Borough Insight

This Issue

In this issue...

Over the past few weeks as everyone has been adjusting to the new measures that have been put in place to deal with the spread of covid-19, we have been busy ensuring that we can continue to support the most vulnerable in our community and deliver essential services.

In this issue, we're going to take a look how we have been responding to the pandemic, what our priorities are and what you can do to help yourself, your family and your community.

The government is now instructing us to avoid all but essential social contact. This means that we are spending a lot of time at home and many of our regular social activities are no longer available to us.

Try to view this as a new and unusual experience that might have benefits. Create a new daily routine that prioritises looking after yourself. You could try reading more or watching boxsets, having an exercise routine, trying new relaxation techniques or finding new knowledge on the internet.

It is important that you keep up to date with the evolving situation from trusted news sources (UK Government, NHS UK, Epsom & Ewell Borough Council, Surrey County Council and news websites such as BBC and Sky for example) but limit your exposure so as not to become overloaded.

Keep in touch with other people regularly on social media, e-mail or on the phone, as they are still good ways of being close to the people who matter to you. If you are sharing content, use this from trusted sources and remember that your friends and family might be more worried than you, so try not to sensationalise things

It has been impressive to see how our community has pulled together with lots of people coming forward to help during this time and you can do your bit by keeping your distance.

And remember...

#SocialDistancing #StayHomeSaveLives

stay at home

News

UK Government statement

This is the full statement the government issued on Monday 23 March 2020.

For full guidance on staying at home and away from others (social distancing) please see: https://bit.ly/StayHome1

New rules on staying at home and away from others

The single most important action we can all take, in fighting coronavirus, is to stay at home in order to protect the NHS and save lives.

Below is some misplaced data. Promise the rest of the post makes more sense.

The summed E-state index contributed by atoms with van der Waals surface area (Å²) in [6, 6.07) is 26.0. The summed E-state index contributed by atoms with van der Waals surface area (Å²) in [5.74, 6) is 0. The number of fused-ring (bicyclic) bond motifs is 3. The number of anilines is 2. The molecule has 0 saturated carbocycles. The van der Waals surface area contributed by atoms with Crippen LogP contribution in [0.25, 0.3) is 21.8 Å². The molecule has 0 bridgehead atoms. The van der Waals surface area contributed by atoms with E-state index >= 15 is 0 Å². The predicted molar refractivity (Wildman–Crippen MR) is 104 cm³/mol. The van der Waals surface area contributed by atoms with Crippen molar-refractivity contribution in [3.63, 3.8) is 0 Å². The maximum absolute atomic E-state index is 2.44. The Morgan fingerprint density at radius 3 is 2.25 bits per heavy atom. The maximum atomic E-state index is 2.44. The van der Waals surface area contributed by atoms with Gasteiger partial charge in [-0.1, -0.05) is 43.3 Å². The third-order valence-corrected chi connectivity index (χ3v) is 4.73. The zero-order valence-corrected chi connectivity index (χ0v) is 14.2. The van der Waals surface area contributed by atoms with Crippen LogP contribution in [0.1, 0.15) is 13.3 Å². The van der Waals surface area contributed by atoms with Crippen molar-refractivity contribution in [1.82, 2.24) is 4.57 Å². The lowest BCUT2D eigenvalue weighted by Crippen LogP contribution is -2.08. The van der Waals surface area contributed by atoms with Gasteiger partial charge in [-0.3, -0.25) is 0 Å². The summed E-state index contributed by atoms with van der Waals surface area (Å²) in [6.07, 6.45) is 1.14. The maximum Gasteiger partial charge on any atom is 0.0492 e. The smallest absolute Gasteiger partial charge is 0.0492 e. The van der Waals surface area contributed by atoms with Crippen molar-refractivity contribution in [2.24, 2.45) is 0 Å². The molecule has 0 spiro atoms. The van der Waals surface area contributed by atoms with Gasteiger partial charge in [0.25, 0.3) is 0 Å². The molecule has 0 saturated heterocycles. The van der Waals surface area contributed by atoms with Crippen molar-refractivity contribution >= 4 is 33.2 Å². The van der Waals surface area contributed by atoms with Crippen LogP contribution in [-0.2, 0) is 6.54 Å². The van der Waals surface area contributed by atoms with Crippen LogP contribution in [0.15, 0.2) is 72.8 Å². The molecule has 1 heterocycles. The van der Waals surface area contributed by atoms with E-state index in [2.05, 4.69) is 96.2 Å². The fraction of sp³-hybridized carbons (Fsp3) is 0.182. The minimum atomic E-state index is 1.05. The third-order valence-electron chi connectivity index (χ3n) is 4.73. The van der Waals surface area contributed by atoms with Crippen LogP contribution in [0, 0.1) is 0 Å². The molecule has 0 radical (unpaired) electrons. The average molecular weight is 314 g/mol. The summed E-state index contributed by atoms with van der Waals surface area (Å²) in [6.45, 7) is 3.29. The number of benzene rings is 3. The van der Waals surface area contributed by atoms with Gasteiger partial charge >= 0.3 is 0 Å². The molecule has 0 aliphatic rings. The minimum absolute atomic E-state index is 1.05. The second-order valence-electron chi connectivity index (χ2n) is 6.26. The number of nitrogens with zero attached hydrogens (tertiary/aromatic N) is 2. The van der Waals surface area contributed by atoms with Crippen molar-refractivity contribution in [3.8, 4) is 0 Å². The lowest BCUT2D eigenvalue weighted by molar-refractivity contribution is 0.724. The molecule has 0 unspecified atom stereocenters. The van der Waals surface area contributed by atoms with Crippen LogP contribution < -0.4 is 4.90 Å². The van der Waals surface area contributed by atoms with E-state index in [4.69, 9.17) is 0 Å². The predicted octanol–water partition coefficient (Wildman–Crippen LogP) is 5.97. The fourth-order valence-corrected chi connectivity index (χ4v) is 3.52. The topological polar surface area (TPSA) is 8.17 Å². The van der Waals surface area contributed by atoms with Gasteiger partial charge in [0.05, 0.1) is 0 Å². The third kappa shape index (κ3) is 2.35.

When we reduce our day-to-day contact with other people, we will reduce the spread of the infection. That is why the government is now (23 March 2020) introducing three new measures.

  1. Requiring people to stay at home, except for very limited purposes
  2. Closing non-essential shops and community spaces
  3. Stopping all gatherings of more than two people in public

Every citizen must comply with these new measures. The relevant authorities, including the police, will be given the powers to enforce them – including through fines and dispersing gatherings.

These measures are effective immediately. The Government will look again at these measures in three weeks, and relax them if the evidence shows this is possible.

Staying at home

You should only leave the house for one of four reasons.

  • Shopping for basic necessities , for example food and medicine, which must be as infrequent as possible
  • One form of exercise a day, for example a run, walk, or cycle - alone or with members of your household
  • Any medical need , or to provide care or to help a vulnerable person
  • Travelling to and from work , but only where this absolutely cannot be done from home.

These four reasons are exceptions - even when doing these activities, you should be minimising time spent outside of the home and ensuring you are 2 metres apart from anyone outside of your household.

These measures must be followed by everyone. Separate advice is available for individuals or households who are isolating, and for the most vulnerable who need to be shielded.

If you work in a critical sector outlined in this guidance, or your child has been identified as vulnerable, you can continue to take your children to school. Where parents do not live in the same household, children under 18 can be moved between their parents’ homes.

Closing non-essential shops and public spaces

Last week, the Government ordered certain businesses - including pubs, cinemas and theatres - to close.

The Government is now extending this requirement to a further set of businesses and other venues,
including:

  • all non-essential retail stores - this will include clothing and electronics stores; hair, beauty and nail alons; and outdoor and indoor markets, excluding food markets
  • libraries, community centres, and youth centres
  • indoor and outdoor leisure facilities such as bowling alleys, arcades and soft play facilities
  • communal places within parks , such as playgrounds, sports courts and outdoor gyms
  • places of worship, except for funerals attended by immediate families
  • hotels, hostels, bed and breakfasts, campsites, caravan parks, and boarding houses for commercial/leisure use (excluding permanent residents and key workers).

More detailed information can be found here, including a full list of those businesses and other venues that must close. Businesses and other venues not on this list may remain open.

Stopping public gatherings

To make sure people are staying at home and apart from each other, the Government is also stopping all
public gatherings of more than two people.

There are only two exceptions to this rule:

  • where the gathering is of a group of people who live togethe r - this means that a parent can, for example, take their children to the shops if there is no option to leave them at home
  • where the gathering is essential for work purposes - but workers should be trying to minimise all meetings and other gatherings in the workplace.